Sharon Que, Installation image. All images courtesy of DAR

Born Sharon Querciograssa, Sharon Que opened a new exhibition at the MATE’RIA Gallery on June 8, 2024, with constructed reliefs that rest on the wall, keeping the viewer engaged through exotic material, illustrated line drawings, and intriguing compositions.  Que refreshingly sets her oeuvre apart from mainstream American sculpture.  Her eclectic collection of disparate objects first confronts the viewer with an aesthetic experience, followed by a precise, calculated, measured, and intellectually investigated, sometimes having scientific connotations.

Sharon Que, Pollination, Mahogany, Plywood, Pine, Gold Leaf 20x31x3.75″

In Pollination, the wooden grid pieces are divided into two fields; squares of solid stained mahogany are juxtaposed against laminated squares of like-sized pine, punctuated with a spill of protruding star-like objects painted and covered with gold leaf. We are left be-dazzled in wonder, in awe of the precision with which the squares are made and arranged.

In an essay by Mary Ann Wilkinson, the former curator at the Detroit Institute of Arts, she says, “Que has been making objects for more than thirty years.  She credits her awakening as an artist as a consequence of her eye-opening travels to Italy, Greece, and Turkey in the mid-1980s.  Que’s deft combinations of physical elements often lead viewers to overlook the subtle emotional undercurrent of her work.  Often, the mood seems to be melancholy, evoked by dark coloration, a sense of being anchored or bound, or a suggestion of emotional ambivalence.”

Sharon Que, Roller Coaster, Steel, Wood, Gold Leaf, Paint 29x36x15″ 2024

In Roller Coaster, Que finds a used wooden frame, creates an imaginary metal circular structure, and places it in the upper half of the composition, where it rests and comes forward.  The simple line drawing acts as a side view, which we might perceive as an elevation view.

In her statement, she says, “There is a scaffolding system that exists for each of my sculpture exhibitions made up of the interactions with people, nature, music, and art that I have come across accidentally or made great efforts to experience.  My imagery can take the form of data visualization algorithms.  Algorithmic operations describe motion and growth; data visualization aims to reduce the clutter to make complex data more accessible.”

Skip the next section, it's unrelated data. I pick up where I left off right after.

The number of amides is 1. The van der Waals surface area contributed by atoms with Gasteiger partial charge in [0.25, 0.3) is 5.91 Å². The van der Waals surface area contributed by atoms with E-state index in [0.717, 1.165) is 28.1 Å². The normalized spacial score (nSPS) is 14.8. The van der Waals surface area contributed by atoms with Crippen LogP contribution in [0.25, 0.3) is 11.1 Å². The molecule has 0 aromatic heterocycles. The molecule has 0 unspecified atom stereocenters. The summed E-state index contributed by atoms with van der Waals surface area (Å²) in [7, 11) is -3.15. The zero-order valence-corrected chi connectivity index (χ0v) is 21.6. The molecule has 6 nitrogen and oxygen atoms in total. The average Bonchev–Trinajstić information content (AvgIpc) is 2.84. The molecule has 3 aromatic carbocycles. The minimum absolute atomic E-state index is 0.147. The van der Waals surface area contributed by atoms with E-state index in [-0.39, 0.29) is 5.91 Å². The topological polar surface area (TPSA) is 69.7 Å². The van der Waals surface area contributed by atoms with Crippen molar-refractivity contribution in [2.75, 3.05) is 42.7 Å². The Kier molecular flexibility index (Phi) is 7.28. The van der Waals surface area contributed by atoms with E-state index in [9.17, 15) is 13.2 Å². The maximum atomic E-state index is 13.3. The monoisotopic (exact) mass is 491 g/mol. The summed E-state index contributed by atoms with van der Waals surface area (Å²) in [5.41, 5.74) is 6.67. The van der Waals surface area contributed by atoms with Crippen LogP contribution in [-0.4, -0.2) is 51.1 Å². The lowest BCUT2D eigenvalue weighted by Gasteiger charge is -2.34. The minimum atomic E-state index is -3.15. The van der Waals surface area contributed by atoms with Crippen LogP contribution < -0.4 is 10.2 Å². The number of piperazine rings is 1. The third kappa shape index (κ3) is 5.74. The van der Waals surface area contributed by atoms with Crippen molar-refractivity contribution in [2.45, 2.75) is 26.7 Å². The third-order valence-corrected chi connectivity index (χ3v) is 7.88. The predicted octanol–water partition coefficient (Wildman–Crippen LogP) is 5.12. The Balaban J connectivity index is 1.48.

Sharon Que, I’ll Watch Over You, Wood, Birch Bark, Paint, Gold Leaf, 2024

Those familiar with Sharon Que’s work will notice motifs that often reoccur.  In “I’ll Watch Over You,”  the squares of wood appear with a drawing of a previous oval sculpture on the left (Dear Mr. Fantasy), and the repetition of a line matrix forms a field on the right side.  In addition, she is repeatedly drawn to using the same tree bark as a background (Birch) while finding comfort in a band of colored strips next to her geometric field of circular shapes.

Sharon Que, That Long Lonely Highway, 9.5×16.5X2.25″ Wood, Birch Bark, Paint, Gold Leaf, 2024

In an interview with Sharon in 2014, I asked her about influences in her work, and she responded by talking about walks in the woods and at the beach; she said, “I was working simultaneously with magnetic sand from Lake Michigan and a two-dimensional image of the field of force around a magnet.  In retrospect, it seems obvious to put the two together, but the obvious sometimes evades me.”  In response to a question about her family, she says, “Some of my ancestry goes back to Emilia Romagna in Italy, where Ferrari, Maserati, and Lamborghini all originated.  Before that, in ancient times, this region was inhabited by Etruscans, the undisputed masters of bronze casting.”

Simone DeSousa, the gallery owner, says that Sharon Que approaches her work from a triad of content, material, and technique, looking for synergy among the three.  She uses recurring images from nature and geometry to reveal her own “coded inner life.

My personal experience with Sharon started when she was a middle school student at Shelby Jr. High School.  She was taking my art class, and there was a brief introduction to ceramics.  It was her turn after I did a rather crude demonstration of using the electric potter’s wheel.  She dropped a large clump of stoneware down, centered the clay without effort, and pulled a beautiful, perfect cylinder with ease.  At that moment, it was clear the teacher became the student.

It is hard to place Que’s work in a historical context.  Still, in some ways, her work reminds me of the work of Joseph Cornell, a collector of objects with ambiguous meanings and mysterious connections.  In both Que and Cornell, their work becomes a metaphor for their lives.

Transcending a simple literal reading, Que’s work explores the mysterious link between the known and the unknown.  In each piece, she dips into her trove of life experience and formulates an expression that is exclusively hers, a very personal sensibility, and original.




Sharon Que earned a BFA from the University of Michigan in 1986. Her works are part of the permanent collection at the Detroit Institute of Arts and the public sculpture on the campus of Oakland University. She has also exhibited in Venice, Italy, San Francisco, and Chicago and extensively in the metro Detroit area.

Sharon Que’s Ice Cream Castle exhibition will be on view at the MATE’RIA Gallery through August 10, 2024.